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Leukemia Research and Treatment
Volume 2012 (2012), Article ID 123637, 1 page
HTLV-1 Infection and Its Associated Diseases
1Department of Immunology, Graduate School of Medicine, University of the Ryukyus, 207 Uehara, Okinawa 903-0215, Japan
2Department of Microbiology and Immunology, Drexel Institute for Biotechnology & Virology Research, Drexel University College of Medicine, 3805 Old Easton Road, Doylestown, PA 18902, USA
3Department of Hematology, Atomic Bomb Disease Institute, Graduate School of Biomedical Science, Nagasaki University, 1-12-4 Sakamoto, Nagasaki 852-8523, Japan
4Department of Immunology, Wright-Fleming Institute, Imperial College London, London W2 1PG, UK
Received 5 January 2012; Accepted 5 January 2012
Copyright © 2012 Mineki Saito et al. This is an open access article distributed under the Creative Commons Attribution License, which permits unrestricted use, distribution, and reproduction in any medium, provided the original work is properly cited.
It has been three decades since the discovery of human T-cell leukemia virus type 1 (HTLV-1), which is the first human retrovirus etiologically associated with an aggressive malignancy of CD4+ T cells known as adult T-cell leukemia (ATL) and a disabling chronic inflammatory disease of the central nervous system known as HTLV-associated myelopathy/tropical spastic paraparesis (HAM/TSP). HTLV-1 infection is of particular interest to the field of immunology as well as virology, because HTLV-1 is never eliminated from the host in spite of a vigorous cellular and humoral immune responses against the virus, and it causes no disease in the majority (around 95%) of the infected subjects (asymptomatic carriers: ACs). Although accumulating evidence suggests the importance of complex virus-host interactions and the host immune response in determining the risk and timing of disease, the precise mechanism of disease pathophysiology is incompletely understood and the treatment is still unsatisfactory. The patients with ATL have a poor prognosis and approximately 40 percent of HAM/TSP patients become wheelchair-bound during their clinical course. In this special issue on “HTLV-1 Infection and Its Associated Diseases,” we have invited nine papers that address the recent developments in HTLV-1 research in order to elucidate the pathogenetic mechanisms and to identify effective means of treatment and prevention of HTLV-1 associated diseases.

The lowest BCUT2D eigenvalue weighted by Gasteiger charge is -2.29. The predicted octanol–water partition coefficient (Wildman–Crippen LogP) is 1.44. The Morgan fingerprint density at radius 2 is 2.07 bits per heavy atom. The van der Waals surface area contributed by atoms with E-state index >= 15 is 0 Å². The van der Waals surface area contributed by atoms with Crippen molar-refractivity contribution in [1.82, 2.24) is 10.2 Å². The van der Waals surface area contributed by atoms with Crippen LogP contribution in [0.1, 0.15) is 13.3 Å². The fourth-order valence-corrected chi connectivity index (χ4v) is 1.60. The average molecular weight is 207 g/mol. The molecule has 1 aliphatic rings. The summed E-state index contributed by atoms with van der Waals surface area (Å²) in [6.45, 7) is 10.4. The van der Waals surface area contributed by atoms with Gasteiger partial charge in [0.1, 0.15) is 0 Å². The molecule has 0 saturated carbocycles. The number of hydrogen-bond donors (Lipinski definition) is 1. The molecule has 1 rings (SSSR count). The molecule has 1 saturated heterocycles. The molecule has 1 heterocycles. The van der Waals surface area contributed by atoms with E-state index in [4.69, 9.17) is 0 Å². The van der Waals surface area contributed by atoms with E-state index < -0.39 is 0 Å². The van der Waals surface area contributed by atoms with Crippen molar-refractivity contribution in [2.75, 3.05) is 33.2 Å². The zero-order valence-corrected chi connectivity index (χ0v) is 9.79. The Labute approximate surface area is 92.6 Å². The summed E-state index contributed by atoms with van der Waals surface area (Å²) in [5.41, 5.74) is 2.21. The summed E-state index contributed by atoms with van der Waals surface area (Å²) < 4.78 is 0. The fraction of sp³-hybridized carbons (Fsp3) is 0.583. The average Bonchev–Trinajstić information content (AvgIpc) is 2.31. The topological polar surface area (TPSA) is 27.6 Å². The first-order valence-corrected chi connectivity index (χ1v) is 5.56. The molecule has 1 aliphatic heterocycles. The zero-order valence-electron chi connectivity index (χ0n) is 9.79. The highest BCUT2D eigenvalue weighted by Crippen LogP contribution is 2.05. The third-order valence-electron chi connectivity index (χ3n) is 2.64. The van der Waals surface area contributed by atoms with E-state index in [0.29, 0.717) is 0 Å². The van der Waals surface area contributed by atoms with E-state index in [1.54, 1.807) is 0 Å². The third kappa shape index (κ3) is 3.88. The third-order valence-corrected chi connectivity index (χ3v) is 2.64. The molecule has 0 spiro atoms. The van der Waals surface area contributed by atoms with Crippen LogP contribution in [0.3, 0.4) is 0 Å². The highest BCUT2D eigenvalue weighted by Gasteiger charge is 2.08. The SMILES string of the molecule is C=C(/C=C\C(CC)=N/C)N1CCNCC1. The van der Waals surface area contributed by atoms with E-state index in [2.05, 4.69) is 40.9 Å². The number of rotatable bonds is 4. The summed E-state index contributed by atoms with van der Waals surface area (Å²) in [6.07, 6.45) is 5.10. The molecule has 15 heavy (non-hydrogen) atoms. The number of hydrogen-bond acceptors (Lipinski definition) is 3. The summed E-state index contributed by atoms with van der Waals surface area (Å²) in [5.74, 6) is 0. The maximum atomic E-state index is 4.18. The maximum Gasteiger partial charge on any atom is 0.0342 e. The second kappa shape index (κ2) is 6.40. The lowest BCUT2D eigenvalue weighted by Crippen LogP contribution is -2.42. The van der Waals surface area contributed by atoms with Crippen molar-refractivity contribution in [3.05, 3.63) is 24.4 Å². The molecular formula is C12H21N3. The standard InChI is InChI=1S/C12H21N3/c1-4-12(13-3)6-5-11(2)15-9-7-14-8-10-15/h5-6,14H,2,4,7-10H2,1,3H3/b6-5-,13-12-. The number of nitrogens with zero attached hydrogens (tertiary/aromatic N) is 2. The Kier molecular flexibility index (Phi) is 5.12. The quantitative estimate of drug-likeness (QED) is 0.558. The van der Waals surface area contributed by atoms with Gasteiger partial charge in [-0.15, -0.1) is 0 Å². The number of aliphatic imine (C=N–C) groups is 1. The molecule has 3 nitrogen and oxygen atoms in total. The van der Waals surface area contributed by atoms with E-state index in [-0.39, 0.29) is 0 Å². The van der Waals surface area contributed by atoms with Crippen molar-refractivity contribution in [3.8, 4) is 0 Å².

Three papers describe the important advances in understanding the molecular and virological aspects of HTLV-1. One paper explains the significant role of HTLV-1 basic leucine zipper factor (HBZ), a regulatory protein encoded in the minus strand of the HTLV-1 genome, in the viral pathogenesis. Another paper summarizes the comparative biology of HTLV-1 and HTLV-2. The paper by N. Aliya et al. discusses the possible interplay between HTLV-1 infection and miRNA pathways. Two papers describe the clinical trials and treatment for ATL from different groups, to give contrasting views on the current state of knowledge and current approaches to this subject. There is a paper that provides an overview of recent developments in HAM/TSP research, while another paper summarizes the current understanding of the host immune response against HTLV-1 infection, especially the potential importance of HTLV-1-specific CTLs in protection against ATL. Two clinical studies for ATL are also included. One of them describes the clinical and pathological characteristics of seven patients with HTLV-1-positive large B-Cell lymphoma, while another one discusses the hypercalcemia that is frequently observed in ATL patients.
The papers in this special issue demonstrate important recent progress in HTLV-1 research and will bring the reader up to date with the current understanding of HTLV-1 infection and its associated diseases.
Charles R. M. Bangham